DeSean Jackson missed Wednesday's OTA session at Redskins Park, though Jay Gruden said he expects his WR to attend, eventually.
"He will probably show up here, maybe next week, maybe whenever," Gruden said.
Throughout Jackson's tenure, he's had a spotty record of attending voluntary workouts and practices, though he did attend a workout earlier this month.
"He’s been here. He’s popped in, had a cup of coffee," Gruden said with a laugh.
It's important to remember that the sessions Jackson has missed are not mandatory, though his contract contains a $500,000 bonus if he attends 90 percent of workouts.
"Last time I looked up the word voluntary, it's his choice," Gruden said. "He knows what type of shape he needs to come in. He'll be ready to go."
During the OTA session, Kirk Cousins and the Redskins offense looked choppy, and new Redskins cornerback Josh Norman declared the 11-on-11 drills a win for the defense. Cousins also said that he is using this time - his first offseason as the undisputed starter - to sync timing with his receivers.
With rookie WR Josh Doctson also not taking part in team drills due to a sore Achilles, the Redskins receiver group - considered by many to be the strongest position group on the team - was down two of its most explosive talents.
Although it’s a little early in the offseason to handicap position battles, it’s definitely worth noting that guard Spencer Long has also been getting some work at center.
“Getting more and more comfortable,” Long told me on Monday at the Redskins charity golf tournament. “Obviously, I’d be lying if I told you I was as comfortable [at center] as I was at guard, but that comes with time. The more practice I get at it, the better I’ll be. I’ve been working at it daily.”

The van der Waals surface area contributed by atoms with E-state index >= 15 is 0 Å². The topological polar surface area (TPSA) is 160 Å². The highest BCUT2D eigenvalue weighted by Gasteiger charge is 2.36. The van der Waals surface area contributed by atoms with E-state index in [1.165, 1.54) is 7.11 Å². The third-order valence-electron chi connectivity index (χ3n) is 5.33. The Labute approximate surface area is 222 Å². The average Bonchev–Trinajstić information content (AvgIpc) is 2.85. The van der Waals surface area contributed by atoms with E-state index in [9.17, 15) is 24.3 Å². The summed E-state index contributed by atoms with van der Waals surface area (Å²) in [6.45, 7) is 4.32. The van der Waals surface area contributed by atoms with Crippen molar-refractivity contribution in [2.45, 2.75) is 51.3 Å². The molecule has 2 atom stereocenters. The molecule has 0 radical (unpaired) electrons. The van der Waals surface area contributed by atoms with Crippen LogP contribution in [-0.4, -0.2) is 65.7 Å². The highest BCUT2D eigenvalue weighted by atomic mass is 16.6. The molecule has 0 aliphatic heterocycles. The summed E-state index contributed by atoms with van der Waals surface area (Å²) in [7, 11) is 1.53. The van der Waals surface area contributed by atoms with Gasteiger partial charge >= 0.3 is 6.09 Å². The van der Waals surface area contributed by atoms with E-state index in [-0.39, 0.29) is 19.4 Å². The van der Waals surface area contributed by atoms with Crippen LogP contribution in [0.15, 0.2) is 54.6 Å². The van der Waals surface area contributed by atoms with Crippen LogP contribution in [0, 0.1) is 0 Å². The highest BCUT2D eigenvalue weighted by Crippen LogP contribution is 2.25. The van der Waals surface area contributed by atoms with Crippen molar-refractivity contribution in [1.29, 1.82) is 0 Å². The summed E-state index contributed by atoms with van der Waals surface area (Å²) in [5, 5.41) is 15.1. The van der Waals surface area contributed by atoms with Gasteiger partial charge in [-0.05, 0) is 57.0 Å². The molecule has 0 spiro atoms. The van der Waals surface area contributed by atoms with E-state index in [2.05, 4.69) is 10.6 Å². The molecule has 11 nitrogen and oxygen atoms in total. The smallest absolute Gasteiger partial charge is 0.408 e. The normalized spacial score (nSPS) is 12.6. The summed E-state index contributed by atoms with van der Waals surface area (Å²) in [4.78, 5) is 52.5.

“It’s something that I’m definitely prepared to do if I’m asked,” the 25-year-old added. “It’s something I’ll continue to work at.”
What does it mean? That’s unclear…for now.
Starter Kory Lichtensteiger along with backups Josh LeRibeus and Austin Reiter are the three centers currently listed on the Redskins’ roster.
Long, meantime, made 14 starts in 2015 at left guard after replacing Shawn Lauvao, who was playing well when he went down with a season-ending ankle injury in Week 3. Lauvao, though, is expected to return at some point and, assuming that he does, it could create an opportunity to reshuffle the line.
But that doesn’t mean it is going to happen. Lichtensteiger is by far the most experienced center on the team. It’s also important to point out how quickly Jay Gruden reinstalled Lichtensteiger as the starter last January after he missed most of the season with a pinched nerve in his shoulder. Long, on the other hand, is more than five years younger and has a big size advantage but has played in only 18 games, all as a guard.
On Wednesday, the Redskins will open practice to reporters for the first time this spring, giving us a better picture of the pecking order at a number of positions, including those along the O-line.
We’ll also get a better feel for exactly how much work Long is getting at center—and how much progress he's made.
“You’re the guy that has to be orchestrating everything up there,” Long said, asked about playing center vs. guard. “While making the calls, you have to focus on your snaps, too. ...You have to have a certain poise, to make the right calls confidently and also get the snap off when you’re exhausted. It’s just a different position; you’re at the head of it.”